Rutty, John (1698–1775), physician, writer, diarist, and historian of Irish quakers, was born 25 December 1698 in Wiltshire, to quaker parents John and Esther Rutty. He may have been orphaned young, for he spoke of spending the ages 13 to 18 at various schools,then being ‘transplanted’ to a family of Friends at the age of 20 before moving to London, aged 22. However, as a nonconformist he was compelled to complete his education abroad at the university of Leiden, where he was taught by the eminent physician and botanist, Professor Herman Boerhaave, who had gathered together 5,876 species of plants for Leiden's botanic gardens. While still a student Rutty wrote a paper for the Philosophical Transactions (1720) on spina bifida. He graduated MD in 1723 after completing a thesis, De diarrhoea (Leiden, 1723). By 1724 he had settled in Dublin; he enrolled as a licentiate of the K&QCP(I) (1729) and remained in Dublin until his death.
There is no evidence that he ever married; instead religion, medicine, and natural history became the central forces in his life. He was an elder in the Society of Friends and between 13 September 1753 and December 1774 maintained a spiritual journal, published posthumously as Spiritual diary and soliloquies (London, 1776). It is an extremely honest account, for in the preface he stated he wished the reader to observe the power and prevalence of sin in the Christian's life. In it he noted attendance at quaker meetings and the early missionary efforts of visiting Friends in Ireland. Although he was not above some criticism of the quaker community, he also accused himself of gluttony, indolence, irritability, and indulging in the occasional glass of wine. Yet in reality he lived the life of an ascetic, often surviving on boiled nettles, and resided for many years in the drawing room of a house on the east corner of Boot St. and St Mary's Lane for which he paid £10 a year. The diary was described by the Critical Review (xliii (1777), 204) as ‘filled with detail of circumstances of importance to himself, but of no consequence to the world’ and Samuel Johnson laughed at his ‘self-condemning minuteness’. However, James Boswell argued that it was ‘a minute and honest register of his mind’ which, though frequently amusing, was no more so than the history of many men would be, if recorded with equal fairness' (Boswell (1835), vi, 313–15). What is clear is that Rutty, though a quaker, was equally happy reading Loyola, St Francis Xavier, or Bishop Fénelon and had a faith that welcomed the spirituality of catholic, protestant, or quaker. He also wrote The liberty of the spirit and of the flesh distinguished (1756) and the now lost Essay on women's preaching (1739), which, on the evidence of his diary, would have affirmed the right of both sexes to spread the word of the gospel.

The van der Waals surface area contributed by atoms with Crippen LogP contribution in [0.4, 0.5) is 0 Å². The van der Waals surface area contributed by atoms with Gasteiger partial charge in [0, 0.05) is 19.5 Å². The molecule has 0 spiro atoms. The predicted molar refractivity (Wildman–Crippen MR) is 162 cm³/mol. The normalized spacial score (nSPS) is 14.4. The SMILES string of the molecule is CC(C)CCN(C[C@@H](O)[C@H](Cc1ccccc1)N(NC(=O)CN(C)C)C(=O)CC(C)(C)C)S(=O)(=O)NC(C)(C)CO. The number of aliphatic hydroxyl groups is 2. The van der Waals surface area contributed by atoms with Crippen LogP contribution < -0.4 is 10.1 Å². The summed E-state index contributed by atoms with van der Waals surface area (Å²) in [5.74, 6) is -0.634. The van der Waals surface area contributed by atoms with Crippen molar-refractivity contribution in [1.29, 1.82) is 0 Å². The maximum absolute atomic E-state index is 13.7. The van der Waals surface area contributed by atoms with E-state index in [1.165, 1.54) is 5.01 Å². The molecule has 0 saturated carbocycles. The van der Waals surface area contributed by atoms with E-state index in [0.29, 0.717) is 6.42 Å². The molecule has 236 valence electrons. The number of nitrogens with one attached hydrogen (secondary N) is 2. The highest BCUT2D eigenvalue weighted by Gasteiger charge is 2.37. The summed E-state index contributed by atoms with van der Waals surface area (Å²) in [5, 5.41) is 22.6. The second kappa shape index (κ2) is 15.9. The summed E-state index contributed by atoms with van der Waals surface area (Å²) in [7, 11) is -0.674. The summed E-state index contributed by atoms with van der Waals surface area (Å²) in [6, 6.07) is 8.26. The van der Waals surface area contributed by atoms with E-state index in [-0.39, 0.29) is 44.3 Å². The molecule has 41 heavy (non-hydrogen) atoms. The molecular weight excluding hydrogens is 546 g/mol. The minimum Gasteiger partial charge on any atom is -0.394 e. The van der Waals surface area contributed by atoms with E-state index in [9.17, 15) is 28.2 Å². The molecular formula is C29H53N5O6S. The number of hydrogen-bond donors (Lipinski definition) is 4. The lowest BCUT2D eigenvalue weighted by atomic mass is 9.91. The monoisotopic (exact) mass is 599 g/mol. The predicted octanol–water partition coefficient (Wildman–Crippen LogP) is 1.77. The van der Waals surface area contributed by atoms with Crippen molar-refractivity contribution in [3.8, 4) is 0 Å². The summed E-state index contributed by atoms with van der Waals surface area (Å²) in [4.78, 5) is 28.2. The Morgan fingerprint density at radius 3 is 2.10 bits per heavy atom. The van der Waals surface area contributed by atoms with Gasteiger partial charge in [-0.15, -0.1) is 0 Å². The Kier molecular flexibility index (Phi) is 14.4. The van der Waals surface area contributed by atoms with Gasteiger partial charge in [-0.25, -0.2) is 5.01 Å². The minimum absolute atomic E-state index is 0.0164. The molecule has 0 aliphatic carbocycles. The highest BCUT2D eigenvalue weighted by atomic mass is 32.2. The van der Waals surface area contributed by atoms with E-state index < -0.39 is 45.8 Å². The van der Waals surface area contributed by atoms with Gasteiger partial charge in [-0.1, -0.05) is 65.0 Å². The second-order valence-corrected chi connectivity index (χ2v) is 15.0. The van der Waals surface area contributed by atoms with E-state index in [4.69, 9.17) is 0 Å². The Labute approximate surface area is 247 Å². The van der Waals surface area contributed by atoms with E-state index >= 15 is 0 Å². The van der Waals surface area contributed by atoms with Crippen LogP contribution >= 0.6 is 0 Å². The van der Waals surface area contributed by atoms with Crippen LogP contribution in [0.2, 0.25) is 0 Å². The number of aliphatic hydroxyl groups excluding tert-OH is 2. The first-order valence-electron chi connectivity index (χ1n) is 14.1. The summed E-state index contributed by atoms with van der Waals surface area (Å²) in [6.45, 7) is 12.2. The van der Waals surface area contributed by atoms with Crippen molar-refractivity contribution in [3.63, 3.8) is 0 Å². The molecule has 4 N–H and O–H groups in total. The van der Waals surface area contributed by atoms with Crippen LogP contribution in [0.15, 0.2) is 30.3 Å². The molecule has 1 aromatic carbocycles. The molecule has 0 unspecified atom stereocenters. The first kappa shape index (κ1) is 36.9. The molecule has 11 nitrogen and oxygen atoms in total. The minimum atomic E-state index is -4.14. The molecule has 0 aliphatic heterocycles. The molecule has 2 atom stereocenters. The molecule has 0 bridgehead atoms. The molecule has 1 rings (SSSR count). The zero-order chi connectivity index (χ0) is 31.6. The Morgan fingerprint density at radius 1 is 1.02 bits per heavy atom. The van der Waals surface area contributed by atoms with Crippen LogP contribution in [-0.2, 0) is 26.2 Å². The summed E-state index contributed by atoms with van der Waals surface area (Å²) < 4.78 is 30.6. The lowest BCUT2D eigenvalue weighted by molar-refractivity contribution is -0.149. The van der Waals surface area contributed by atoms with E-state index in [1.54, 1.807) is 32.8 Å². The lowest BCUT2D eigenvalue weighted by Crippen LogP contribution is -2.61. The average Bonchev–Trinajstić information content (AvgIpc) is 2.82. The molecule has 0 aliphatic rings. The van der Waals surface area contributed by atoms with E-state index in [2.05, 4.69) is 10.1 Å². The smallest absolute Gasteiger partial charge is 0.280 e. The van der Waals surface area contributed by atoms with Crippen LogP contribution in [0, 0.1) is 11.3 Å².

His daily life bore testament to the writing in his journal. His style of living precluded him from becoming a fashionable doctor and he frequently treated the poor of Dublin gratis. His reputation as a man of virtue meant that in the late 1740s the yearly meeting of Irish Friends requested that he complete The history of Irish quakers, started by Thomas Wight in 1700. This was published in Dublin in 1751, with a fourth edition in 1811 together with a treatise on Christian discipline. His fame extended outside of Ireland. His work was quoted in Sophia Hume, Extracts from divers ancient testimonies of Friends and others, corresponding to the doctrines of Christianity (1760) and just weeks before his death John Wesley (qv) noted that he had visited that ‘venerable man Dr Rutty’ (Curnock (1909), vi, 58–9).